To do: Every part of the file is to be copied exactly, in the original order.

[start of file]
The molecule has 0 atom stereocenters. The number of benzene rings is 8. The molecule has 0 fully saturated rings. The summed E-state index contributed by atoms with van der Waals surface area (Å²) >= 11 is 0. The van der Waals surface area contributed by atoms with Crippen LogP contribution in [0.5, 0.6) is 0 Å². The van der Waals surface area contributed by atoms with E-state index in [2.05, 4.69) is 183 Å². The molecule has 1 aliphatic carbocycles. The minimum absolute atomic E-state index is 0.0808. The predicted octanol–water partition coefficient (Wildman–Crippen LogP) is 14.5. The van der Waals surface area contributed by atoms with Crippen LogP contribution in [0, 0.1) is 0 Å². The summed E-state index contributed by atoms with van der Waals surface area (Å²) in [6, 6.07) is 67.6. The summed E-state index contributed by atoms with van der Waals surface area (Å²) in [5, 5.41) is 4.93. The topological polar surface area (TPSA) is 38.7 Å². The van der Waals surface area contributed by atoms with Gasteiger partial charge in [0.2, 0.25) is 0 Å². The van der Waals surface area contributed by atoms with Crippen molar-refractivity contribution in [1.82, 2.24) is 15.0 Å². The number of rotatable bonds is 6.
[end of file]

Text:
The molecule has 0 atom stereocenters. The number of benzene rings is 8. The molecule has 0 fully saturated rings. The summed E-state index contributed by atoms with van der Waals surface area (Å²) >= 11 is 0. The van der Waals surface area contributed by atoms with Crippen LogP contribution in [0.5, 0.6) is 0 Å². The van der Waals surface area contributed by atoms with E-state index in [2.05, 4.69) is 183 Å². The molecule has 1 aliphatic carbocycles. The minimum absolute atomic E-state index is 0.0808. The predicted octanol–water partition coefficient (Wildman–Crippen LogP) is 14.5. The van der Waals surface area contributed by atoms with Crippen LogP contribution in [0, 0.1) is 0 Å². The summed E-state index contributed by atoms with van der Waals surface area (Å²) in [6, 6.07) is 67.6. The summed E-state index contributed by atoms with van der Waals surface area (Å²) in [5, 5.41) is 4.93. The topological polar surface area (TPSA) is 38.7 Å². The van der Waals surface area contributed by atoms with Gasteiger partial charge in [0.2, 0.25) is 0 Å². The van der Waals surface area contributed by atoms with Crippen molar-refractivity contribution in [1.82, 2.24) is 15.0 Å². The number of rotatable bonds is 6.